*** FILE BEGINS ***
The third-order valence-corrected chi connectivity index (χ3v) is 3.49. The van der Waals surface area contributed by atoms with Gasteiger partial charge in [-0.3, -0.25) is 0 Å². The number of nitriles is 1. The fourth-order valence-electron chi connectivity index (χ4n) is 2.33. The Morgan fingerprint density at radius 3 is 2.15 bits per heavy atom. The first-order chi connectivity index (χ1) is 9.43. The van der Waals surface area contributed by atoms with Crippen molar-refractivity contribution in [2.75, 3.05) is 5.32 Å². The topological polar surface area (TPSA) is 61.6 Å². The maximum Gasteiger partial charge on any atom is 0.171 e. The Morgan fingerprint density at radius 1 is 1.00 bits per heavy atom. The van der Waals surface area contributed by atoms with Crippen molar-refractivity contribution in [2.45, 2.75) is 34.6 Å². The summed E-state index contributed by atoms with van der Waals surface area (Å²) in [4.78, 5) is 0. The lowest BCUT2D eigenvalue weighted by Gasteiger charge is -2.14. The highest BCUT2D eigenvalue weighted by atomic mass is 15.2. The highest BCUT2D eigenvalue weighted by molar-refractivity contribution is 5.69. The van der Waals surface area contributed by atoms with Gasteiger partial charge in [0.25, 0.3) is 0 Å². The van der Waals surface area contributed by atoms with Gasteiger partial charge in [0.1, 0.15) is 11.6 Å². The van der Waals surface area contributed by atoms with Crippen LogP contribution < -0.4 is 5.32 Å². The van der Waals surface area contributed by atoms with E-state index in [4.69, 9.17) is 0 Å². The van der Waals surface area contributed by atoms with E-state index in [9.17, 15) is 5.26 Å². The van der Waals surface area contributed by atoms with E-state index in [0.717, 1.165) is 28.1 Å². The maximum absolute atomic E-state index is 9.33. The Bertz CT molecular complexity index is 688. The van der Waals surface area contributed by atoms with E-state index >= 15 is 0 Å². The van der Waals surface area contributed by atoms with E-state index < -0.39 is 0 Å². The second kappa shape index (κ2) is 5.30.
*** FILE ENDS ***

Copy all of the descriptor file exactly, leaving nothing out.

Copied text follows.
The third-order valence-corrected chi connectivity index (χ3v) is 3.49. The van der Waals surface area contributed by atoms with Gasteiger partial charge in [-0.3, -0.25) is 0 Å². The number of nitriles is 1. The fourth-order valence-electron chi connectivity index (χ4n) is 2.33. The Morgan fingerprint density at radius 3 is 2.15 bits per heavy atom. The first-order chi connectivity index (χ1) is 9.43. The van der Waals surface area contributed by atoms with Crippen molar-refractivity contribution in [2.75, 3.05) is 5.32 Å². The topological polar surface area (TPSA) is 61.6 Å². The maximum Gasteiger partial charge on any atom is 0.171 e. The Morgan fingerprint density at radius 1 is 1.00 bits per heavy atom. The van der Waals surface area contributed by atoms with Crippen molar-refractivity contribution in [2.45, 2.75) is 34.6 Å². The summed E-state index contributed by atoms with van der Waals surface area (Å²) in [4.78, 5) is 0. The lowest BCUT2D eigenvalue weighted by Gasteiger charge is -2.14. The highest BCUT2D eigenvalue weighted by atomic mass is 15.2. The highest BCUT2D eigenvalue weighted by molar-refractivity contribution is 5.69. The van der Waals surface area contributed by atoms with Gasteiger partial charge in [0.25, 0.3) is 0 Å². The van der Waals surface area contributed by atoms with Gasteiger partial charge in [0.1, 0.15) is 11.6 Å². The van der Waals surface area contributed by atoms with Crippen LogP contribution < -0.4 is 5.32 Å². The van der Waals surface area contributed by atoms with E-state index in [4.69, 9.17) is 0 Å². The van der Waals surface area contributed by atoms with E-state index in [9.17, 15) is 5.26 Å². The van der Waals surface area contributed by atoms with E-state index in [0.717, 1.165) is 28.1 Å². The maximum absolute atomic E-state index is 9.33. The Bertz CT molecular complexity index is 688. The van der Waals surface area contributed by atoms with E-state index >= 15 is 0 Å². The van der Waals surface area contributed by atoms with E-state index < -0.39 is 0 Å². The second kappa shape index (κ2) is 5.30.